Original Publication
Open Access

The Johns Hopkins Aliki Initiative: A Patient-Centered Curriculum for Internal Medicine Residents

Published: February 14, 2012 | 10.15766/mep_2374-8265.9098

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Patient-centered care is an important aspect of medicine. The Johns Hopkins Initiative Curriculum aims to teach residents to view patients as individuals and to consider the context of their lives outside the hospital in order to provide patient-centered, and safe, care across transitions. Specifically, this curriculum was developed to reform graduate medical education by teaching residents to: (1) provide more patient-centered care by understanding the psychosocial context of each patient's illness, and knowing patients as individuals; (2) optimize care across transitions from the hospital to postdischarge setting; and, (3) educate and empower patients in shared decision-making about treatments.

This curriculum is meant to be administered over a 4-week period with residents receiving both didactic instruction and observation by attending physicians during resident-patient interactions. Instruction is provided across seven content areas consisting of: (1) medication adherence, (2) pharmacy curriculum, (3) call to next provider of care, (4) patient-centered discharge, (5) telephone contact with patients after discharge, (6) follow-up visits with patients after discharge (home and sub-acute visits), and (7) the challenging provider-patient relationship. Each area is accompanied by detailed administration directions in an accompanying Instructor’s Guide.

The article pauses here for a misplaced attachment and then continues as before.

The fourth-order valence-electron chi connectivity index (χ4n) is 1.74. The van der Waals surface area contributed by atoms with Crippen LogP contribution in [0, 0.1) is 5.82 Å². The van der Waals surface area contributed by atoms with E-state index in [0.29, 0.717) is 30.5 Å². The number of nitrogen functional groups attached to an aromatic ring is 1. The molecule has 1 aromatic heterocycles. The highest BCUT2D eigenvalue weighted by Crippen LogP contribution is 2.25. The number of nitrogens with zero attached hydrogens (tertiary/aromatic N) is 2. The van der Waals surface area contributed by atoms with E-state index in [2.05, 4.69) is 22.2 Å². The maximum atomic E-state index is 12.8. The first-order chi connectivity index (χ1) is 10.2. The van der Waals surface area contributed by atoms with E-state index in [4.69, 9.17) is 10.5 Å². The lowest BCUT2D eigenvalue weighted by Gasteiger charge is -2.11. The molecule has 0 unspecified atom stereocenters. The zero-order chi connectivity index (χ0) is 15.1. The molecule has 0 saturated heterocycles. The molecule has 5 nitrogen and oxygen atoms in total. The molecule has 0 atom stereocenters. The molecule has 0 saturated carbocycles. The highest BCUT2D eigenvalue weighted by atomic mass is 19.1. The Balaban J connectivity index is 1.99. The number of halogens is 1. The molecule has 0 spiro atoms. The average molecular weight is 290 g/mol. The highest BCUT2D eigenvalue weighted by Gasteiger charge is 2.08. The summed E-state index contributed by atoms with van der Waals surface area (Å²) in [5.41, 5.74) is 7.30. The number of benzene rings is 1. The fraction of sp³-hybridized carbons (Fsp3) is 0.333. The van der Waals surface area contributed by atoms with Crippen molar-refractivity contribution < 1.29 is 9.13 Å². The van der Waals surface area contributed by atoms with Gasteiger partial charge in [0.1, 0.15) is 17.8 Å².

We are currently engaged in studies of the impact of this curriculum on learners and patients. In addition to providing more patient-centered care, we hope to demonstrate benefits in other educational outcomes, including medical knowledge, self-awareness, systems-based practice, and communication skills. We plan to assess whether patients report better relationships with their physicians and an improved understanding of their medical conditions and care. We also hope to demonstrate improved clinical outcomes such as reduced 30-day readmission rates and increased follow-through with recommended treatments and studies after discharge.

Educational Objectives

By the end of this session, learners will be able to:

  1. Understanding the psychosocial context of each patient's illness.
  2. View patients as individuals.
  3. Optimize care across transitions from the hospital to post-discharge setting.
  4. Educate and empower patients in shared decision-making about treatments.

Author Information

  • Laura A. Hanyok, MD: Johns Hopkins University School of Medicine
  • Lynsey E. Brandt, MD: University of Pennsylvania
  • Colleen Christmas, MD: The Johns Hopkins University
  • David B. Hellmann, MD, MACP: The Johns Hopkins University
  • Cynthia S. Rand, PhD: The Johns Hopkins University
  • Neda Ratanawongsa, MD, MPH: University of California San Francisco
  • Janet Record, MD: The Johns Hopkins University
  • Roy C. Ziegelstein, MD: The Johns Hopkins University

None to report. 

The program is supported by a private philanthropic gift from Mrs. Aliki Perrotti. It is also supported by a 2010-2011 Picker Institute/Gold Foundation Challenge Grant.

Prior Presentations
Magill C, Ratanawongsa N, Christmas C, Hayashi J, Record J, Rand CS, Brandt L, Hellmann DB, Ziegelstein RC. Providing Patient-Centered Care Across Transitions: The Johns Hopkins Bayview Aliki Initiative. Poster presented at: SGIM 31st Annual Meeting; April 2008.

Brandt L, Rand CS, Ratanawongsa N, Ziegelstein RC, Christmas C. Development of a Curriculum to Teach Thoughtful Prescribing to Internal Medicine Residents. Poster presented at: American Geriatrics Annual Meeting; May 2008.


Hanyok L, Brandt L, Christmas C, et al. The Johns Hopkins Aliki Initiative: a patient-centered curriculum for internal medicine residents. MedEdPORTAL. 2012;8:9098. https://doi.org/10.15766/mep_2374-8265.9098